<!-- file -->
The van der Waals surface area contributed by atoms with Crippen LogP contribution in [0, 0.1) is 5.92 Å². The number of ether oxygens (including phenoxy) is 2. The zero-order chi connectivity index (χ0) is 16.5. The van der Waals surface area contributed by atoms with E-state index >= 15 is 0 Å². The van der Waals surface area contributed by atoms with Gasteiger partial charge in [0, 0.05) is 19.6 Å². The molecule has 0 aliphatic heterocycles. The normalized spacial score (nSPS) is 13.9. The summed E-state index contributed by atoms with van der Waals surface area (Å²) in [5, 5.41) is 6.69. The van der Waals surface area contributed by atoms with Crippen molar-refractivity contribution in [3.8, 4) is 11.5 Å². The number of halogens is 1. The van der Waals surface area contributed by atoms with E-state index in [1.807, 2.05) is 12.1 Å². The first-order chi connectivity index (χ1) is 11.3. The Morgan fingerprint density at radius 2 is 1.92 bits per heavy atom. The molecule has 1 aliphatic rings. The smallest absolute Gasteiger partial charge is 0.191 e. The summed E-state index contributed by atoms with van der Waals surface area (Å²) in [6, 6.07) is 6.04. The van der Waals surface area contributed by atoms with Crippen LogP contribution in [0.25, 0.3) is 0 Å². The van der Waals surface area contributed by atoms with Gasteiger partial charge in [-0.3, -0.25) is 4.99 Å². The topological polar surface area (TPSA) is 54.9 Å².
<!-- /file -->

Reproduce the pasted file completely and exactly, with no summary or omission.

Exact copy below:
The van der Waals surface area contributed by atoms with Crippen LogP contribution in [0, 0.1) is 5.92 Å². The number of ether oxygens (including phenoxy) is 2. The zero-order chi connectivity index (χ0) is 16.5. The van der Waals surface area contributed by atoms with E-state index >= 15 is 0 Å². The van der Waals surface area contributed by atoms with Gasteiger partial charge in [0, 0.05) is 19.6 Å². The molecule has 0 aliphatic heterocycles. The normalized spacial score (nSPS) is 13.9. The summed E-state index contributed by atoms with van der Waals surface area (Å²) in [5, 5.41) is 6.69. The van der Waals surface area contributed by atoms with Crippen molar-refractivity contribution in [3.8, 4) is 11.5 Å². The number of halogens is 1. The van der Waals surface area contributed by atoms with E-state index in [1.807, 2.05) is 12.1 Å². The first-order chi connectivity index (χ1) is 11.3. The Morgan fingerprint density at radius 2 is 1.92 bits per heavy atom. The molecule has 1 aliphatic rings. The smallest absolute Gasteiger partial charge is 0.191 e. The summed E-state index contributed by atoms with van der Waals surface area (Å²) in [6, 6.07) is 6.04. The van der Waals surface area contributed by atoms with Crippen LogP contribution in [0.25, 0.3) is 0 Å². The van der Waals surface area contributed by atoms with Gasteiger partial charge in [-0.3, -0.25) is 4.99 Å². The topological polar surface area (TPSA) is 54.9 Å².